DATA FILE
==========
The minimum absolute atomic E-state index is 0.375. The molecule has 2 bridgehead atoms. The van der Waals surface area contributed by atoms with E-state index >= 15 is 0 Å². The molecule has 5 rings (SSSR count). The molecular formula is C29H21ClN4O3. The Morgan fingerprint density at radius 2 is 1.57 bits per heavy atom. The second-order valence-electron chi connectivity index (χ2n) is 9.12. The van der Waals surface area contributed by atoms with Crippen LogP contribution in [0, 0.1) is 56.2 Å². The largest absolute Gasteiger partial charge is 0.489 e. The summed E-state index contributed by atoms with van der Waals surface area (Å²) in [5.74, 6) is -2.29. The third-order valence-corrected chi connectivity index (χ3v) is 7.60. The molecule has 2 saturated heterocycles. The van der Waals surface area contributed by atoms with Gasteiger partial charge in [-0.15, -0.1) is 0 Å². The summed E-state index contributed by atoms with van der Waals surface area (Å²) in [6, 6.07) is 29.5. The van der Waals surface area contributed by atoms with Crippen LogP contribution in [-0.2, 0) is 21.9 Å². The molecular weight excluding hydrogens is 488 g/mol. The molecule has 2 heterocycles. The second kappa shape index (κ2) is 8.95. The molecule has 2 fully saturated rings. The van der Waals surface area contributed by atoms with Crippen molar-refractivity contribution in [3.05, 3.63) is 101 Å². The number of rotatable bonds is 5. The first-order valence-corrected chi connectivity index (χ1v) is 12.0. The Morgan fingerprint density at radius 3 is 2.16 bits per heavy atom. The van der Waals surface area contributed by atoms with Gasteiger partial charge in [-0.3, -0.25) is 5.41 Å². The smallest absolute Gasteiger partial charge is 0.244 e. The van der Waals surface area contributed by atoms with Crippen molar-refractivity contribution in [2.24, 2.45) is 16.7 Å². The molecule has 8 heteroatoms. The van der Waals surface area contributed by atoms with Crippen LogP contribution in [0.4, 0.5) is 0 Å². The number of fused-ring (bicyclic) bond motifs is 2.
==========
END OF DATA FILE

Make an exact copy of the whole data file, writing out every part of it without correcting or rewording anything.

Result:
The minimum absolute atomic E-state index is 0.375. The molecule has 2 bridgehead atoms. The van der Waals surface area contributed by atoms with E-state index >= 15 is 0 Å². The molecule has 5 rings (SSSR count). The molecular formula is C29H21ClN4O3. The Morgan fingerprint density at radius 2 is 1.57 bits per heavy atom. The second-order valence-electron chi connectivity index (χ2n) is 9.12. The van der Waals surface area contributed by atoms with Crippen LogP contribution in [0, 0.1) is 56.2 Å². The largest absolute Gasteiger partial charge is 0.489 e. The summed E-state index contributed by atoms with van der Waals surface area (Å²) in [5.74, 6) is -2.29. The third-order valence-corrected chi connectivity index (χ3v) is 7.60. The molecule has 2 saturated heterocycles. The van der Waals surface area contributed by atoms with Gasteiger partial charge in [-0.15, -0.1) is 0 Å². The summed E-state index contributed by atoms with van der Waals surface area (Å²) in [6, 6.07) is 29.5. The van der Waals surface area contributed by atoms with Crippen LogP contribution in [-0.2, 0) is 21.9 Å². The molecular weight excluding hydrogens is 488 g/mol. The molecule has 2 heterocycles. The second kappa shape index (κ2) is 8.95. The molecule has 2 fully saturated rings. The van der Waals surface area contributed by atoms with Crippen molar-refractivity contribution in [3.05, 3.63) is 101 Å². The number of rotatable bonds is 5. The first-order valence-corrected chi connectivity index (χ1v) is 12.0. The Morgan fingerprint density at radius 3 is 2.16 bits per heavy atom. The van der Waals surface area contributed by atoms with Gasteiger partial charge in [-0.3, -0.25) is 5.41 Å². The smallest absolute Gasteiger partial charge is 0.244 e. The van der Waals surface area contributed by atoms with Crippen molar-refractivity contribution in [2.24, 2.45) is 16.7 Å². The molecule has 8 heteroatoms. The van der Waals surface area contributed by atoms with Crippen LogP contribution in [0.4, 0.5) is 0 Å². The number of fused-ring (bicyclic) bond motifs is 2.